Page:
Abstract: Needs Assessment of C-First of Ohio: Children of First Incident Responders Support Team (Society for Social Work and Research 27th Annual Conference - Social Work Science and Complex Problems: Battling Inequities + Building Solutions)

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512P Needs Assessment of C-First of Ohio: Children of First Incident Responders Support Team

Saturday, January 14, 2023
Phoenix C, 3rd Level (Sheraton Phoenix Downtown)
* noted as presenting author
Karla Shockley McCarthy, MSW, LSW, Doctoral Student and Graduate Research Associate, Ohio State University, Columbus, OH
Sarah Parmenter, MSW, Doctoral Student, Ohio State University, Columbus, OH
Joselyn Sarabia, BSSW, Student, Ohio State University, Columbus, OH
Rylee Mirabile, BSSW Student, Ohio State University
Jennie Babcock, MSW, Undergraduate Studies Director, Ohio State University
Steven Click, Director, Ohio Department of Public Safety
Kim Kehl, Trauma-Informed Care Coordinator - Retired, Ohio Mental Health and Addiction Services
Background: First responders – firefighters, law enforcement, and emergency medical services – are at elevated risk of substance use disorders, depression, post-traumatic stress disorder, and suicidality compared to the general population (SAMHSA, 2018). The work of first responders puts them at increased risk for physical and mental health issues that can affect their children. Children with parents who suffer from serious health events (Kristiansen, 2021) or mental health issues (Kamis, 2021) are more likely to have behavioral and mental health issues. Evidence also supports that trauma experienced by first responders can be transmitted to their children (Hoven et al., 2009). The Children of First Incident Responders Support Team (C-FIRST) Survey was developed in response to the interest of the first responder community to provide the first assessment to explore first responders’ unique concern for the well-being of their children and discern interest in a peer-support intervention to support their children.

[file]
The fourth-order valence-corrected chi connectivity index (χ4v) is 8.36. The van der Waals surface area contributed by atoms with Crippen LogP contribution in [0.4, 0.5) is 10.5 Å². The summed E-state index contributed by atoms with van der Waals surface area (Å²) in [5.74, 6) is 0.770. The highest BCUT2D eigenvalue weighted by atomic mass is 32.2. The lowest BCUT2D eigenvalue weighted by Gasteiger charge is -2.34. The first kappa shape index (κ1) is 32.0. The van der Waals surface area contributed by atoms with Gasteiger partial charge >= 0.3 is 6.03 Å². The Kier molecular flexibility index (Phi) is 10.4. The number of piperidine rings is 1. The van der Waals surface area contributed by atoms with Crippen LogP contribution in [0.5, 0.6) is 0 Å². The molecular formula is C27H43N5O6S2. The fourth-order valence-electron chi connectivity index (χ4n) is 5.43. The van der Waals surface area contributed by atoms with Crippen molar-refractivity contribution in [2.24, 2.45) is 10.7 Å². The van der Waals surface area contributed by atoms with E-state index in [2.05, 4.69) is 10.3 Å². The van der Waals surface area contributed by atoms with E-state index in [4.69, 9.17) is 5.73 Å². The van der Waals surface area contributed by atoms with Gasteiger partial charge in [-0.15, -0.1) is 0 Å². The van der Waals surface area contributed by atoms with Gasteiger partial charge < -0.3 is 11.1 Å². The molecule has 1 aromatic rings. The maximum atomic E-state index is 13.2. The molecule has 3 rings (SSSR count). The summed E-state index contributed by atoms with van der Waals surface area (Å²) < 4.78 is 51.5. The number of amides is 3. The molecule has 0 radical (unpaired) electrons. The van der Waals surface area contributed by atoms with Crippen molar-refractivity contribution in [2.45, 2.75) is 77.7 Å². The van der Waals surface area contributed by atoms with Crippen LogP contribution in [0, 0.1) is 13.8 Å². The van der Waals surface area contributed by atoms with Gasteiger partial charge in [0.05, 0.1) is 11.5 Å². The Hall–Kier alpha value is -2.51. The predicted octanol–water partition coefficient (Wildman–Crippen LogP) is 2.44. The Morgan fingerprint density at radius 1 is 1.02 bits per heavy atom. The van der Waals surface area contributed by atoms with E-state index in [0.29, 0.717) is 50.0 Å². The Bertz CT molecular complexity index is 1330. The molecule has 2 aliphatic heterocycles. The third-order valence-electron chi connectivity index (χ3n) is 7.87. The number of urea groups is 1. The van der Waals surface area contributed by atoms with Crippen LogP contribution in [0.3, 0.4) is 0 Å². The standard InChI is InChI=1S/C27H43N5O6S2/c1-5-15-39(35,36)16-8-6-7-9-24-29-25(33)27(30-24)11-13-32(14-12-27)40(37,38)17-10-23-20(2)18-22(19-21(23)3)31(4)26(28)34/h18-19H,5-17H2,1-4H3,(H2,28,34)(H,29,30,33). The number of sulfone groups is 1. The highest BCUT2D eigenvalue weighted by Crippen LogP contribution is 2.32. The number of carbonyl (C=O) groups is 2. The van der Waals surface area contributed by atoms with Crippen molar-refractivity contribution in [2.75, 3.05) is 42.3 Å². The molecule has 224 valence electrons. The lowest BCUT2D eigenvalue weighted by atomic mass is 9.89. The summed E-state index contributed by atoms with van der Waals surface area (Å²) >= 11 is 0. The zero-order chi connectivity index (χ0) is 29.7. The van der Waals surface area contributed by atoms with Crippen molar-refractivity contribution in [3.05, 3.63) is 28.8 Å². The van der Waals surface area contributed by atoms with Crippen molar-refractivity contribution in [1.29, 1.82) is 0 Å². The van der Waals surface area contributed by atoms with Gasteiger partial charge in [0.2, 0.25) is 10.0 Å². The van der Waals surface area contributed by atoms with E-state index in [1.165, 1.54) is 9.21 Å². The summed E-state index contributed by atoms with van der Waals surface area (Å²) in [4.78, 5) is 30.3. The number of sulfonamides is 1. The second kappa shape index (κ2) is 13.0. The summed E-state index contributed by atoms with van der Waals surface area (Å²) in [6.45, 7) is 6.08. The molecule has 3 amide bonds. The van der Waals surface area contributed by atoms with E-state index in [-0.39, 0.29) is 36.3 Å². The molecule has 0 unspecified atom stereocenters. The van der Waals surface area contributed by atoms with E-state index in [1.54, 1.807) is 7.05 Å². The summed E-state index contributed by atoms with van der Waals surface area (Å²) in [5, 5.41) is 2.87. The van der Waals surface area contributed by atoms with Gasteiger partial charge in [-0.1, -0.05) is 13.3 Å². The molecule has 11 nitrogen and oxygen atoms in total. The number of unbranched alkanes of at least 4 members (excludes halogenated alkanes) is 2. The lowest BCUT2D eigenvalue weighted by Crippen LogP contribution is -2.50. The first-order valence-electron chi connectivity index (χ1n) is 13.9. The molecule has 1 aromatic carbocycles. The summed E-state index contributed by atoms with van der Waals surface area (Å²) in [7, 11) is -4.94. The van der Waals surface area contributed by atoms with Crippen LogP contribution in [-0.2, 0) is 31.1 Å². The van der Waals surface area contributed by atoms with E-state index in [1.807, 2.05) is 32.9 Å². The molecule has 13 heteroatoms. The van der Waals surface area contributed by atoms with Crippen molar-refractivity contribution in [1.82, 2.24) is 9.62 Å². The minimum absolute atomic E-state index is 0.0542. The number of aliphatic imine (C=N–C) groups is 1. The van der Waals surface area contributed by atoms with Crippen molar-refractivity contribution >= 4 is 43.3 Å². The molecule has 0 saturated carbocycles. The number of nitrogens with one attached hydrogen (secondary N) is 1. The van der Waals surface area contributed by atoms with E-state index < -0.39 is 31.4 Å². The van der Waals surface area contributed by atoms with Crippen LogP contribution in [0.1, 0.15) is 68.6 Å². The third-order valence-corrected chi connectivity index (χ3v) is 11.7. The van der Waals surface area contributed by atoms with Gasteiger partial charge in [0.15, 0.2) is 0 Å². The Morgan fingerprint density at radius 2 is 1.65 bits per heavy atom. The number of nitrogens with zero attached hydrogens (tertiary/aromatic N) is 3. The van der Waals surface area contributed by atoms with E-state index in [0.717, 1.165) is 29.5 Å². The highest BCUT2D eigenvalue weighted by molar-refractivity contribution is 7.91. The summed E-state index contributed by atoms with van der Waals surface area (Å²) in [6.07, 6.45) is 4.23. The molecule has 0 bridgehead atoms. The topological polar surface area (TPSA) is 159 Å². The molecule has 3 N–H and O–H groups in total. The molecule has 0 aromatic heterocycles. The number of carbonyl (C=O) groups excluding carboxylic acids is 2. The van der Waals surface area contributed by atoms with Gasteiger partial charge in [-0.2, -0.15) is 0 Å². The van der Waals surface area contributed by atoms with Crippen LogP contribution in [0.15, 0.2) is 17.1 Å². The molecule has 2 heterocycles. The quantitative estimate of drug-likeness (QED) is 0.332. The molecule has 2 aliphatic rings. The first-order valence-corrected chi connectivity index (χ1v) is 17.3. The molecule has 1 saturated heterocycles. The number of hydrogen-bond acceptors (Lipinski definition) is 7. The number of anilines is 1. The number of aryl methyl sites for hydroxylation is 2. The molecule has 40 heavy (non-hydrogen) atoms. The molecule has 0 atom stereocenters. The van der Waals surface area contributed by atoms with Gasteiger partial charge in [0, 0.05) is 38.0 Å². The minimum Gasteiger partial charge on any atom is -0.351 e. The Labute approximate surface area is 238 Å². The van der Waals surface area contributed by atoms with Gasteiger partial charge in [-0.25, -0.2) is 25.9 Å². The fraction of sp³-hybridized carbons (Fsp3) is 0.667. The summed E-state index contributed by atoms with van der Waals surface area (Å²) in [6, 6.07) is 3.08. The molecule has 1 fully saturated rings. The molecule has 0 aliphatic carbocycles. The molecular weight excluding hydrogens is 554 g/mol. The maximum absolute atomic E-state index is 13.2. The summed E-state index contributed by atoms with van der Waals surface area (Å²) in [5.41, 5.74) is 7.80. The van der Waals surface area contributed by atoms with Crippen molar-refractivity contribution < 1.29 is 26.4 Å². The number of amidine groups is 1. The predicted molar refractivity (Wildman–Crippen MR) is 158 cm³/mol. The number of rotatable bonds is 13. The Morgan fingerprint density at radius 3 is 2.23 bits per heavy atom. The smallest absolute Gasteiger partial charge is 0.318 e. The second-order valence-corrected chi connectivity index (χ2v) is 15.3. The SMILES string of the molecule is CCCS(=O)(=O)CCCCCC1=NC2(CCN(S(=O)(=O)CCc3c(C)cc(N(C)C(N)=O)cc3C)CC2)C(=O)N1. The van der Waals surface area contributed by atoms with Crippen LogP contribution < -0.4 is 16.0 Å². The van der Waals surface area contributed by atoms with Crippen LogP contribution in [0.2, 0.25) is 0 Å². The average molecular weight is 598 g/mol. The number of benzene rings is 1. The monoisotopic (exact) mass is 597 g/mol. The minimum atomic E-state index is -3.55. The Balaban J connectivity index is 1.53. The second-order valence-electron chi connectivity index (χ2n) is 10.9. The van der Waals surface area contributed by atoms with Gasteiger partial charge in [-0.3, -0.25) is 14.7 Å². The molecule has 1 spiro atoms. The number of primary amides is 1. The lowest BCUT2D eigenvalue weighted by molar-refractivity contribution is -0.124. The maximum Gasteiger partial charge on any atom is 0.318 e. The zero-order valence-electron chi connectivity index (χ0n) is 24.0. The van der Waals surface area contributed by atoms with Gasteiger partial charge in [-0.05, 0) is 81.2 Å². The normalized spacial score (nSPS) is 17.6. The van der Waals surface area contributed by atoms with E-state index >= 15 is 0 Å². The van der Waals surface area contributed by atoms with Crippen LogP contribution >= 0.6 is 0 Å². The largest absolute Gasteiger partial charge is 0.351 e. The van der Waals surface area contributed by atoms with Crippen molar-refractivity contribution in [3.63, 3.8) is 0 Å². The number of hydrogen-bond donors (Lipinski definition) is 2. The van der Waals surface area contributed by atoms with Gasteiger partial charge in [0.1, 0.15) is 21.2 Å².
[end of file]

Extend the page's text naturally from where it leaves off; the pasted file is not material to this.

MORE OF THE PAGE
Methods: This community-based research involves first responder affiliated social work students and first responder representatives from the Ohio Office of First Responder Wellness (OFRW) and Ohio Mental Health and Addiction Services collaborated to develop the online C-FIRST survey. Disseminated by the OFRW to first responder departments throughout Ohio, the cross-sectional survey collected occupational and demographic data and presented questions to understand better concerns about the well-being of first responders’ children and the interest in a peer-mentor program to provide support, community, and social opportunities for their children. The respondent sample (N = 196) is predominantly White (95.1%), male (57%), represents 73.9% of Ohio’s counties, and in law enforcement (86.5%). Fire service made up only 2.7% of the sample, dispatch was 5.9%, corrections 1.6%, and 3.2% other first responders. Most respondents were married or cohabitating couples (87%) and had a total of 369 children (48.5% adolescents); both first responders (66.5%) and their partners (29.7%) responded to the survey.

Results: Although a small percentage of respondents (15.8%) reported their children’s well-being as poor to fair, 53.1% stated concern with their children’s ability to cope with stress and anxiety, 27.6% were concerned with their children lacking friends, and 57.7% shared their children had expressed concerns – primarily fear - having a parent(s) a first responder. Almost half (48.4%) of respondents were “somewhat” to “extremely likely” and only 4.6% “extremely unlikely” to allow their children to participate in a peer-support program, and 63.8% thought peer mentorship would be beneficial. Time commitment and location concerns were the most significant barriers to participation commitment.

Implications: Results suggest first responders are concerned about their children’s stress and anxiety levels and are interested in a program of support and community led by a trained older peer mentor who is also the child of a first responder. Exact program services may include intervention to provide young people with the skills needed to cope with stress and anxiety that may stem from their parent’s position as first responders. Future research is needed to increase racial and occupational diversity; assessing between-group differences will guide for whom and where to target services.